It was an interesting and unexpected way to kick off the episode. Unfortunately, starting immediately after the zombie massacre meant that this was yet another episode in which everybody constantly talked about Sophia.

NEXT: Lori tries to be useful, and is greeted by sad trombones.Shane angrily asked Hershel if he knew that Sophia was in the barn. He said no — Otis was the zombie wrangler, so he must have grabbed her before getting sacrificed to the zombie herd. Carl told Lori that he was sad Sophia was dead, but he would have gladly shot her himself. (Props to Chandler Riggs for making Carl simultaneously adorable and semi-sociopathic.) In the night’s least convincing dialogue, Glenn tried to convince Maggie/the audience that the death of Sophia was incredibly meaningful: “We’ve lost others. This is Sophia! This one was different.” If you were playing the Sophia Drinking Game — that is, drink once every time they say her name and twice every time you don’t care — then this would have been a fun week in your frat house/lonely basement.

Surprisingly, the most interesting response to Sophia’s death came from her mother, Carol — a character who has spent the second season in a state of perpetual pursed-lips grief. She didn’t want to go to her daughter’s funeral, explaining, “That’s not my little girl. It’s some other thing.” She explained, further, why her knowledge of Sophia’s ultimate fate was oddly comforting: “She didn’t cry herself to sleep. She didn’t go hungry. Sophia died a long time ago.” It was a complicated, emotionally complex response to a horrific tragedy. (Unfortunately, the show hedged its bets a little, and a later scene showed Carol angrily grabbing a bed of Cherokee Roses. “Stupid flowers!” she exclaimed. “Stupid! Stupid!”)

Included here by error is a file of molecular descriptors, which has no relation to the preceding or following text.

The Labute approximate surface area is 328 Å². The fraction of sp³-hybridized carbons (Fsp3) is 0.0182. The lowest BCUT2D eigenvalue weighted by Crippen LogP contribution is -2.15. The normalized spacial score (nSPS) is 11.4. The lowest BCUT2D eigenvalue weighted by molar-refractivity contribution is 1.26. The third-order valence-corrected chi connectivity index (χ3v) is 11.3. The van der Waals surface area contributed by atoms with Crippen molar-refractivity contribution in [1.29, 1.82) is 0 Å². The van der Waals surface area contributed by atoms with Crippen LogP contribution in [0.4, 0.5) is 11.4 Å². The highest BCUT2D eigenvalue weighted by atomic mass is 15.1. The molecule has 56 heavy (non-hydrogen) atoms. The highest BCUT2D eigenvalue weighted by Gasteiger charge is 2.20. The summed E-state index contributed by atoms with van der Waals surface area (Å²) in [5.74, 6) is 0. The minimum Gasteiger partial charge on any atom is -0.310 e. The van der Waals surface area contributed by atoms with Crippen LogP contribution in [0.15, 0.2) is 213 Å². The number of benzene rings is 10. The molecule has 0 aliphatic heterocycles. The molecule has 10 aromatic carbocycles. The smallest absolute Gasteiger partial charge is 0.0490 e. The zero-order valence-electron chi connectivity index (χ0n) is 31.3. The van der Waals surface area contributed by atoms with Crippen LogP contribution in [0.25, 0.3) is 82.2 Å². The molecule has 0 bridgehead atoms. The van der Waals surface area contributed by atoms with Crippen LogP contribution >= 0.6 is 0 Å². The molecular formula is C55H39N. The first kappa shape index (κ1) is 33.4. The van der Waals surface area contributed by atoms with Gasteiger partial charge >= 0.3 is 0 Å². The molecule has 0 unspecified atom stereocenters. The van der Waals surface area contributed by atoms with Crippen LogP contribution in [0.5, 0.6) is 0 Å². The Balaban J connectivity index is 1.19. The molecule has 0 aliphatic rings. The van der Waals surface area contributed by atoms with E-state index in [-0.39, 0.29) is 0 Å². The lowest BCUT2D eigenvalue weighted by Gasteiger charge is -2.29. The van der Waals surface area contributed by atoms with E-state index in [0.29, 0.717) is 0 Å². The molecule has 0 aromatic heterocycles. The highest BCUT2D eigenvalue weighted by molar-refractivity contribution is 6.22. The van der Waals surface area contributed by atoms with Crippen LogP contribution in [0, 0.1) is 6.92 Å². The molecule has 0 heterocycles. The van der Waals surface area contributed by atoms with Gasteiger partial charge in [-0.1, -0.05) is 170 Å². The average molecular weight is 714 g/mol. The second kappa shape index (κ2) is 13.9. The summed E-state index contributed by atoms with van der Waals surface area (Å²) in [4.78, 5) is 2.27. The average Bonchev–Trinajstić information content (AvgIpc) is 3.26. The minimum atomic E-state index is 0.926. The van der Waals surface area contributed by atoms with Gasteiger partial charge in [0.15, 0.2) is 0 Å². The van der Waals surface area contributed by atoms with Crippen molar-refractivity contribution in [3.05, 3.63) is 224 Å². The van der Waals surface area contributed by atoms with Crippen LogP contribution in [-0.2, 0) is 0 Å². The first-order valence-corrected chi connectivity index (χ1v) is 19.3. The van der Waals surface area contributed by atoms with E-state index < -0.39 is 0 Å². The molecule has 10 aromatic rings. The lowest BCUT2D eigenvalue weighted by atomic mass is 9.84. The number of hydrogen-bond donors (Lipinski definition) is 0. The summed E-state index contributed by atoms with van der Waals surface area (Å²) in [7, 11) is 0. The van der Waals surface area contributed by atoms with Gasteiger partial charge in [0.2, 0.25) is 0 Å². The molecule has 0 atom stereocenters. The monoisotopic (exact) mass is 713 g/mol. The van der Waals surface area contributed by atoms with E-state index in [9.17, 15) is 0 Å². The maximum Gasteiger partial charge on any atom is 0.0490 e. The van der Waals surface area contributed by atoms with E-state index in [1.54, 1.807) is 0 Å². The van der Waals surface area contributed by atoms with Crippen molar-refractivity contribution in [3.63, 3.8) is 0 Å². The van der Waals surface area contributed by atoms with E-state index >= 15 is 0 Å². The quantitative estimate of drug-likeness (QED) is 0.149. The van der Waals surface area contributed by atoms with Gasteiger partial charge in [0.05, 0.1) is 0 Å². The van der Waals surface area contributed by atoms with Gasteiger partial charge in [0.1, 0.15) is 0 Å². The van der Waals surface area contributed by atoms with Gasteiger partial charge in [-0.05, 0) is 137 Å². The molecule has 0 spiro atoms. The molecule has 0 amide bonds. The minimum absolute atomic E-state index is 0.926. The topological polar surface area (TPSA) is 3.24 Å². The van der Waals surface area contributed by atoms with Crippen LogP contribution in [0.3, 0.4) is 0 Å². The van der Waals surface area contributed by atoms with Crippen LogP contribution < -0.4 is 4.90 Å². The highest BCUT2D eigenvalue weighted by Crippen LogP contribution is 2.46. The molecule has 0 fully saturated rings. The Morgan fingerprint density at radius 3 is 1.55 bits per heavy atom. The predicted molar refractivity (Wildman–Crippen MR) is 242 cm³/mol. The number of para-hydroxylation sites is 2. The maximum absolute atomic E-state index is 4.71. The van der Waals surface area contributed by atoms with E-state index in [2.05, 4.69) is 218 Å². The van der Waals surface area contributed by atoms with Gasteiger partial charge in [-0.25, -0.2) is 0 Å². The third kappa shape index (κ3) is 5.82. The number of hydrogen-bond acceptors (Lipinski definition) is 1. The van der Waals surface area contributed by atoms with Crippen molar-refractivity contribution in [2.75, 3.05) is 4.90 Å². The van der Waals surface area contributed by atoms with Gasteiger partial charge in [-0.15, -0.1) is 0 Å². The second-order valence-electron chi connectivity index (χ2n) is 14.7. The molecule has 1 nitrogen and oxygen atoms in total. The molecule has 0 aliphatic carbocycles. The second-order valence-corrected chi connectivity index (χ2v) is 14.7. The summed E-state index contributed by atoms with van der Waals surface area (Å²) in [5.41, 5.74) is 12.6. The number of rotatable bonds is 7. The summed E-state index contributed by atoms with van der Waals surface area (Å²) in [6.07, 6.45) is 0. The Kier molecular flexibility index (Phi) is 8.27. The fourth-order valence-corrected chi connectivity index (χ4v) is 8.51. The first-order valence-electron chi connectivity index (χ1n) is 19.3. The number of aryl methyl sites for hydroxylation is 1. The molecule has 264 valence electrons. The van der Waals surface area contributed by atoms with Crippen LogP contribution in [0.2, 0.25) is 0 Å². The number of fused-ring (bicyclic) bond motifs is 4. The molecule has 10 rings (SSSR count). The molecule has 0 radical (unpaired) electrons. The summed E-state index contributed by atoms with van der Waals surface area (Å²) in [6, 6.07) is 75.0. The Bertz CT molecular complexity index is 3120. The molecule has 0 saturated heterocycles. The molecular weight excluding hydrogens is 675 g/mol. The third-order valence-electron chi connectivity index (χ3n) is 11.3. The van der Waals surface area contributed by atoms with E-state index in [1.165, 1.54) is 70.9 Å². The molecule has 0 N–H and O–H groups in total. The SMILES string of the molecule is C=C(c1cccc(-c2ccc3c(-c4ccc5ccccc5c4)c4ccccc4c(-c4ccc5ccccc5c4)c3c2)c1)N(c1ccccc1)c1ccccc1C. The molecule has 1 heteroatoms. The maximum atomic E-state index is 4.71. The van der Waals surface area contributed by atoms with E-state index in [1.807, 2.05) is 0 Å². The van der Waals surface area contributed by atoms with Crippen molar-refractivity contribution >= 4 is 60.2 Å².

Elsewhere in the Pass-Aggro Farm Community, Dale was angrily staring at Shane, and Shane threw Dale’s moral righteousness back in his face. “What do you do for the safety of this camp?” Shane asked. “Fix an RV?” I’ve said before that the decision to keep Shane alive in the Walking Dead TV series has radically altered Rick’s character arc — so far, TV-Shane seems to be making all the ethically indefensible decisions that were originally left to Comic-Rick. But the presence of Shane has had another unintended effect on the show’s moral calculus: It’s made Dale irrelevant.

In the comics, Dale was usually the voice of reason, pleading with his fellow survivors to stay civilized and diplomatic. On the TV show, that’s basically Rick’s job, and the show’s best episodes have usually focused on Shane and Rick as a yin-yang Jack-Locke duo. (They both slept with the same woman; they’re both cops; they both have incredibly over-the-top gravelly southern accents.) That’s a cool dynamic. But it also means that Dale has been relegated to impotent-old-kook status. The show seems to understand this, too. He spent the episode grousing about Shane to everyone who would listen, and everybody just rolled their eyes. He even told Lori that Shane probably killed Otis, and Lori seemed to dismiss the idea without a second thought.

Shane, to his credit, still seems to feel remorse for his actions, despite all his talk about living in a Rousseauian state of nature. When he saw Carol’s torn-up hands — stupid flowers! — he took time to personally wash the blood off her fingers. He tried to explain his actions: “I was just trying to keep everybody safe.” The lapsed Catholic in me wants to say that the washing-of-the-hands scene was some sort of weird Gospel reference. As a recapper, I’ll just note that an intriguing scene like that is worth a hundred inexplicable comas.